Reasons Runners Should Do Yoga

Updated 09/20/11 7:48 PM · Posted 09/20/11 12:08 AM by · 3 comments

If you hit the treadmill, trail, or road most days of the week, here are some reasons you should spend some time on a yoga mat.

An Easier Time on Hills
All those standing poses like Warrior variations, Fierce, and Goddess are yoga’s version of squats and lunges. Within a few yoga classes, you’ll notice that your quads, hamstrings, and glutes feel stronger while running, which means an easier time tackling inclines, declines, and uneven terrain.

Less Huffing and Puffing
Yoga teaches you how to take full, deep breaths and to connect your breath with your movements, making oxygen use more efficient. All that deep breathing on the mat will also increase your lung capacity so you’re less likely to gasp and struggle to catch your breath while running, especially in high humidity, cold air, and when doing sprinting intervals.

For the Chance to Touch Your Toes
Most runners I know suffer from tight hips, hamstrings, and lower backs. The repetitive motion of running coupled with the fact that most runners skip out on stretching makes for inflexibility. Practicing yoga loosens those tight muscles, which not only feels good while you’re doing the poses, but will make your body feel more open while running.

Continue reading for more reasons runners should do yoga.

No More Pulled Hammies
Practicing yoga won’t guarantee the end of running injuries, but it’s a great way to lower your chances. Since yoga helps increase flexibility and suppleness, it makes pulled muscles less likely to happen. And if running is your main form of exercise, chances are your lower body is super strong, but the rest of you isn’t. This muscular imbalance can also lead to injuries, so doing yoga will enable you to strengthen the parts of your body that running doesn’t.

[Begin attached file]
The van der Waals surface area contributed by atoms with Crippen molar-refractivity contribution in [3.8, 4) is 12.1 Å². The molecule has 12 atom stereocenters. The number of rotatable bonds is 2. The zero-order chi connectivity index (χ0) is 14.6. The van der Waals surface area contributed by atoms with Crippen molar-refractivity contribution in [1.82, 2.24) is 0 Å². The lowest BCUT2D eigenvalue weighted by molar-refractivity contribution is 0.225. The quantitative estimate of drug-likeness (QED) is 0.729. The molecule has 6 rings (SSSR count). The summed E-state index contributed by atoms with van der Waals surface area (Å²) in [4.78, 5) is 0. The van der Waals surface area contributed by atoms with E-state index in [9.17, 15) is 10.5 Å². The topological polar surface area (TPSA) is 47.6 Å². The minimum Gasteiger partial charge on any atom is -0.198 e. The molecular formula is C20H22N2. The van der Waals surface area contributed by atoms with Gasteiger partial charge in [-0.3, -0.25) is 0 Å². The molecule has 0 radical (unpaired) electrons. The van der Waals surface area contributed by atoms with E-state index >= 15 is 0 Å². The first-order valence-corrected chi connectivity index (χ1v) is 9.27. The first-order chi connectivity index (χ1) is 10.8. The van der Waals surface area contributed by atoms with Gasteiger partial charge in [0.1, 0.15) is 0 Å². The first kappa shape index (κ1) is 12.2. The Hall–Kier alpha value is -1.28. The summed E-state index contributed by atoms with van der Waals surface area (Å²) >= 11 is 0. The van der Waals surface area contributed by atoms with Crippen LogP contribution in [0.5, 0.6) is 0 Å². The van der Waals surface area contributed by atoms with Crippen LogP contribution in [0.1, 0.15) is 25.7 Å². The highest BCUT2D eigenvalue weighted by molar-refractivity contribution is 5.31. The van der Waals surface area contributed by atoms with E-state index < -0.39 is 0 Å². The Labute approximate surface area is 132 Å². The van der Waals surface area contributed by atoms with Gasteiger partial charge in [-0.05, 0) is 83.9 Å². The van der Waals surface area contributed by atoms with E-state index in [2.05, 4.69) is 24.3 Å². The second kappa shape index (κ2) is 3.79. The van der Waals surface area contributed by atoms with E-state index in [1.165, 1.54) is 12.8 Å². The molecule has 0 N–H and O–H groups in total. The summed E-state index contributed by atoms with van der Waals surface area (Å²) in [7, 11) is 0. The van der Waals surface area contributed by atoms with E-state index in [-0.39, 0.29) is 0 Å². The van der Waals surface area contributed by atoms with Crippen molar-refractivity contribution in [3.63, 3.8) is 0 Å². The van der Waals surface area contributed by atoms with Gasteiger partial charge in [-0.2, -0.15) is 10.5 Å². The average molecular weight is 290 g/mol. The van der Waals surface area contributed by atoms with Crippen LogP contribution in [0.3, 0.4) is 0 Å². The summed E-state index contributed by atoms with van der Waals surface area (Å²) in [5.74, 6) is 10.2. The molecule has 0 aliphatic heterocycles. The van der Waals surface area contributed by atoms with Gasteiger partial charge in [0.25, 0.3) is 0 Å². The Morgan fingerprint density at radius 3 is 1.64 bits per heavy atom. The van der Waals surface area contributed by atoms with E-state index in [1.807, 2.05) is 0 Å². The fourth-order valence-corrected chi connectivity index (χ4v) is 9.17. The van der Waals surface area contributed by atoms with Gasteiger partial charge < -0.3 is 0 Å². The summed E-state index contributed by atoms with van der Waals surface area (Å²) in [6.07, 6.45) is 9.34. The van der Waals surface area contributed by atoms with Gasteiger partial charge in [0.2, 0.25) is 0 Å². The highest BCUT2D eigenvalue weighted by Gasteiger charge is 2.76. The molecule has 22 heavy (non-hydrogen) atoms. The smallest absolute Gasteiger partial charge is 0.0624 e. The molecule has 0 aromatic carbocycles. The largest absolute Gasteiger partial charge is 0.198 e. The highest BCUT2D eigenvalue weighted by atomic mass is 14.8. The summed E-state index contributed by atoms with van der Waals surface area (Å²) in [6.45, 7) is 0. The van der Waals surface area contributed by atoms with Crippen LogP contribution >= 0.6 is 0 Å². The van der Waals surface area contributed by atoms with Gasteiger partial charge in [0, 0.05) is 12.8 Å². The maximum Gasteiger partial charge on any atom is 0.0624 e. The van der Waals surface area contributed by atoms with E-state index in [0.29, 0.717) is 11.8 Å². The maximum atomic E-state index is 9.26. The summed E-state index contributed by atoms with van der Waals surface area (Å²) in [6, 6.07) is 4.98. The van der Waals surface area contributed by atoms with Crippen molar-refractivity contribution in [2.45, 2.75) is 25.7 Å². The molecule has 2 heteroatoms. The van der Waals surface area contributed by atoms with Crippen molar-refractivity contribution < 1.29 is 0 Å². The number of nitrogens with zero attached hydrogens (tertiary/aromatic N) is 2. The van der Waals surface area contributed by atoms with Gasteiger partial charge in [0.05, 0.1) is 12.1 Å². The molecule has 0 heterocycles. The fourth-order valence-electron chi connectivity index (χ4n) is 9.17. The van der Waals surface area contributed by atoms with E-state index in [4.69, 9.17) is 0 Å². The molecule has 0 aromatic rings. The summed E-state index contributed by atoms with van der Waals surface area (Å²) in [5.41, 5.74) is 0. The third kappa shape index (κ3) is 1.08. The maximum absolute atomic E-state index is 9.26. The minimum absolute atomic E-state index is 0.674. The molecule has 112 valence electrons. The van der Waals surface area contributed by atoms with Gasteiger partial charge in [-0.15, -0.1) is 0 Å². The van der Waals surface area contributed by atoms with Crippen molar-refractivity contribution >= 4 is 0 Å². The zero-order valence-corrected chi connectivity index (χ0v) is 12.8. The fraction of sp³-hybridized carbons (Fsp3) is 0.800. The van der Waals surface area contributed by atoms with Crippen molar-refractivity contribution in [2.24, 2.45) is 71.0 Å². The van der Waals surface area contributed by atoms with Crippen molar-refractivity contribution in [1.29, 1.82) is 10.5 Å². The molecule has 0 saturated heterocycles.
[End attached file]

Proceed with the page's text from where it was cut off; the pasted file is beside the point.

Goodbye Aching Muscles and Skipped Runs
Within hours after a long, arduous run, muscle soreness begins to set in, and can last for days afterward, making even simple things like walking down stairs a huge undertaking. And going for a run — forget it! Doing some postrun yoga can help prevent that soreness so you can keep up with your running routine.

I Can Do This
The mental part of a yoga practice is really challenging. When holding a difficult pose like Rotated Triangle, you can’t stop thinking, “When will this to be over?!” But you learn to welcome and breathe through the sensations that come up, no matter how uncomfortable. This is really helpful when running, especially if you’re doing long distances. Instead of thinking about how many miles you have to get through or how tired your quads feel, you focus on stepping one foot in front of the other, enjoying the moment you’re in now.

Body Awareness
Yoga teaches you to notice subtleties of how certain muscles and even organs feel in poses, and this immediately translates to your life as a runner. It helps you pay more attention to how your foot lands on the ground, how you push off, how you connect your breath with each step, and how you hold your shoulders and swing your arms. This contributes to becoming a more efficient runner, but it also keeps you tuned into your body’s needs. If you notice a muscle tweak in your lower back, your experience on the mat will remind you to listen to your body and back off a little.

Curious? Check out our must-do yoga poses for runners.


About Debbie Forbes, LMT, CPT

Debbie has been a Licensed Massage Therapist (FL LMT MA16310) for over 18 years. Originally from the Chicago area, she moved to St. Pete in 1986. Her specialties are deep tissue, Lomi Lomi, Thai Yoga massage and Stress Therapy massage. She has traveled to Hawaii, the Bahamas, Mexico and various other places to study bodywork and allied modalities. She takes from her many years of experience and multitudes of classes to structure a massage based on your needs. Debbie is also a Certified Personal Trainer and Yoga Teacher. She believes that Integrative Systems, such as, Yoga, Massage and Personal Movement have been developed to guide us in this journey. An avid cyclist, Debbie travels around the country doing century and double century rides. She is a reluctant triathlete, cross fitter, occasional doughnut eater and is a USA Triathlon Official in her spare time.

Posted on September 20, 2011, in Training, Training Tips, Yoga. Bookmark the permalink. Leave a comment.

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